This is another simple quality control test I learned about from Chris White and Jamil Zainasheff’s yeast book. This one is even simpler than the forced wort and forced ferment tests, requiring nothing more than some means to pull a sample from your fermentor, two glasses, some foil, and hot water.
The “forced wort” and “forced ferment” tests are simple tests you can use to assess some aspects of your brewing. They’re new additions to my brewing procedure, and maybe not obviously useful until something goes wrong… Hopefully nothing will, but they’re easy enough that I think they’re worth experimenting with.
Oh, how the days of anticipation and planning have flown past!
A brief history – if I may be so indulgent – late in the year 2009, for some forgotten reason, but possibly because of some time wasting chat at work, a rather tall scotsman started to take an interest in the world of homebrewed beer.
Despite the search term ‘homebrew’ fetching back some rather perplexing sites talking about unpaid software developers writing code for various electronic devices, eventually THBF was discovered, and a login procured.
Now as this tall scotsman’s Mrs wasn’t exactly keen on the idea, he instead proposed a starter kit as a Christmas present. Not that his wife was swayed, but his almost equally unfeasably tall sister did, and one plastic barrel and some odd tubes and a very long egg flipper were gifted on that day.
Full of enthusiasm, but woefully short on knowledge, the two cans of concentrated wort in the Scammonden Dark kit were diluted in the plastic barrel, and then the dawning realisation that you couldn’t drink it straight from the barrel!! Oh, the naivety!!!
I was really quite excited when Calum told me about this new book by Chris White (of White Labs) and Jamil Zainasheff (of The Brewing Network). Those of you who know me from the Edinburgh meetings will know that I’m really enthusiastic about yeast (even for a brewer), so as soon as I heard about it, I had to buy it. I’m pleased to say that I was not disappointed, but before you all run out and buy copies, you might want to read this review first…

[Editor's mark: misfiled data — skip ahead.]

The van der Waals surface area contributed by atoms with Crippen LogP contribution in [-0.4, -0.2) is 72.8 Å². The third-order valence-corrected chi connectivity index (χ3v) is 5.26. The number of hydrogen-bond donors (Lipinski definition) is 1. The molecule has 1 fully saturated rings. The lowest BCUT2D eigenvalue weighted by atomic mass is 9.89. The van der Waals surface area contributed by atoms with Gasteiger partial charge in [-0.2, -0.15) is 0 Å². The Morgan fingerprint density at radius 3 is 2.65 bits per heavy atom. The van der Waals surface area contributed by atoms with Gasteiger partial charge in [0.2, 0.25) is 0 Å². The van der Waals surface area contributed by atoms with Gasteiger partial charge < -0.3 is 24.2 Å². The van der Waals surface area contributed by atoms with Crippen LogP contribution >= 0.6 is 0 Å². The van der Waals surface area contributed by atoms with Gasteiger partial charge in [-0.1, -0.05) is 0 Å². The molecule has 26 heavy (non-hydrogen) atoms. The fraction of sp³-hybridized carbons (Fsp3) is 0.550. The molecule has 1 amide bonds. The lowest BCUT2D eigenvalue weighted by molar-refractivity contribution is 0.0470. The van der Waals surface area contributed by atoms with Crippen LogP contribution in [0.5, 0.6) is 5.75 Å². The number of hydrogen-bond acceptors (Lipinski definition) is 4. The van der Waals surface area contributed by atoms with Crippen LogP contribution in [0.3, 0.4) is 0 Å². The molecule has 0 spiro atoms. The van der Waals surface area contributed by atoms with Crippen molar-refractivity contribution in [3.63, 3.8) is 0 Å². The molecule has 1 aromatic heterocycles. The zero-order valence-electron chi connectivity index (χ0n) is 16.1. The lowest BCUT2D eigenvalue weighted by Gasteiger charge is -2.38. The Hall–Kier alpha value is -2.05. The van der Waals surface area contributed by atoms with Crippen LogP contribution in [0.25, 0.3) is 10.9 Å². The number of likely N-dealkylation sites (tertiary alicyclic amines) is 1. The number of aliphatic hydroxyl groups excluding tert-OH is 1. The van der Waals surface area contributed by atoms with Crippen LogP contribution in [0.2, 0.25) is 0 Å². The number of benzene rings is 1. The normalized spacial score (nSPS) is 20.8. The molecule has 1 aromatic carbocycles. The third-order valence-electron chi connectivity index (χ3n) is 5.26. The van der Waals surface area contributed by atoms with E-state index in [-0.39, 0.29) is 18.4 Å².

The Scottish Craft Brewers had a small but successful visit to the National Craft Brewing festival at the Copper Dragon Brewery in Skipton on Saturday 18th September.
The event was organised by the Northern Craft Brewers who were rekindling the event after a break last year. Steve Taylor, the owner of the Copper Dragon Brewery and founder of the Northern Craft Brewers, has kindly offered to host the event at his state of the art brewery in North Yorkshire so the NCB had grabbed opportunity with enthusiasm and laid on a memorable event. This turned out to be perfect as the festival was able to spread out across an enormous warehouse which had plenty of space for the entrants, visitors and also the retail partners who supported the event.
I was bottling last week so thought I would throw together an article on how I perform it as some questions do come up from time to time. The process that I am going to describe is what I use for bottling. I am not advocating that this is “the” way to bottle but simply “a” way that might give some brewers some thoughts on how to improve their own results. However, if you have a competely different process or perhaps made a piece of equipment to help then please tell us about it.
- Use the freshest yeast possible.
- Yeast is sensitive to temperature extremes and light.
- Keep refrigerated and use within 30 days of manufacture.
- Culture up yeast if not at peak freshness.
- If over 1 month rejuvenate with SG1.020-1.025 half litre starter, cooled to 75°F before pitching.
- Use sufficient quantities.
The elimination of contamination is the most important factor in brewing; the one a brewer cannot afford to get wrong.
No matter how good the recipe, how efficient the mashing, how high the quality of ingredients, if the brew is contaminated it’s all for nothing. Poor sterile technique is the one factor that can undermine all the others and ruin a lot of hard work. The only microorganism in your beer should be the fermenting yeast. If only this were always so.
WHAT IS CONTAMINATION?
May sound obvious, after all, we know when a pint is off, but I believe that contamination can be quite insidious. What about lower levels of contaminants that, while not sufficient to be seen as such, are manifested as a taste that lacks the ‘usual flavour’, or is an ‘average pint’, or ‘nothing special?’ Its easy to put it down to a poor mash or recipe, but it might also be that some contamination got in between sterilising and using the fermenter bin, or before a vigorous fermentation got going – especially if there was a long cooling period, and was the wort boiled soon after mashing? Boiling may destroy any contaminants, but even dead bacteria and the compounds they produced while the wort was sitting at cool temperatures, might still taint the brew.